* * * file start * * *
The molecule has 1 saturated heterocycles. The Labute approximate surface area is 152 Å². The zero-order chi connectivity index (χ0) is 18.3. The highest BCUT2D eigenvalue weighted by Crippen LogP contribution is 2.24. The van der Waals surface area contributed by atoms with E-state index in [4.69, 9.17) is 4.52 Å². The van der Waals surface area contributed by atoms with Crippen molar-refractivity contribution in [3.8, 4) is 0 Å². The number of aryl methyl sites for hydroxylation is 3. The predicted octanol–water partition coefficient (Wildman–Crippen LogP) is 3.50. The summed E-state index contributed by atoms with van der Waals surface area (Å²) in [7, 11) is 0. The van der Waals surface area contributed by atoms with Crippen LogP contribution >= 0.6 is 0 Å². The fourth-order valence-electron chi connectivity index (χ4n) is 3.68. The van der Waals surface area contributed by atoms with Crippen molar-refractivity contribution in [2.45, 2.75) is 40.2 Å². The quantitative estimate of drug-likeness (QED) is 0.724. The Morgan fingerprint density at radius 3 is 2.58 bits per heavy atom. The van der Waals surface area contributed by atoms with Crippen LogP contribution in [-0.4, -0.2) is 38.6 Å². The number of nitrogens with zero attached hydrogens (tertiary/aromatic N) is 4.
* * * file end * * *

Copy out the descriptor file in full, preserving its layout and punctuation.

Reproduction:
The molecule has 1 saturated heterocycles. The Labute approximate surface area is 152 Å². The zero-order chi connectivity index (χ0) is 18.3. The highest BCUT2D eigenvalue weighted by Crippen LogP contribution is 2.24. The van der Waals surface area contributed by atoms with E-state index in [4.69, 9.17) is 4.52 Å². The van der Waals surface area contributed by atoms with Crippen molar-refractivity contribution in [3.8, 4) is 0 Å². The number of aryl methyl sites for hydroxylation is 3. The predicted octanol–water partition coefficient (Wildman–Crippen LogP) is 3.50. The summed E-state index contributed by atoms with van der Waals surface area (Å²) in [7, 11) is 0. The van der Waals surface area contributed by atoms with Crippen LogP contribution >= 0.6 is 0 Å². The fourth-order valence-electron chi connectivity index (χ4n) is 3.68. The van der Waals surface area contributed by atoms with Crippen molar-refractivity contribution in [2.45, 2.75) is 40.2 Å². The quantitative estimate of drug-likeness (QED) is 0.724. The Morgan fingerprint density at radius 3 is 2.58 bits per heavy atom. The van der Waals surface area contributed by atoms with Crippen LogP contribution in [-0.4, -0.2) is 38.6 Å². The number of nitrogens with zero attached hydrogens (tertiary/aromatic N) is 4.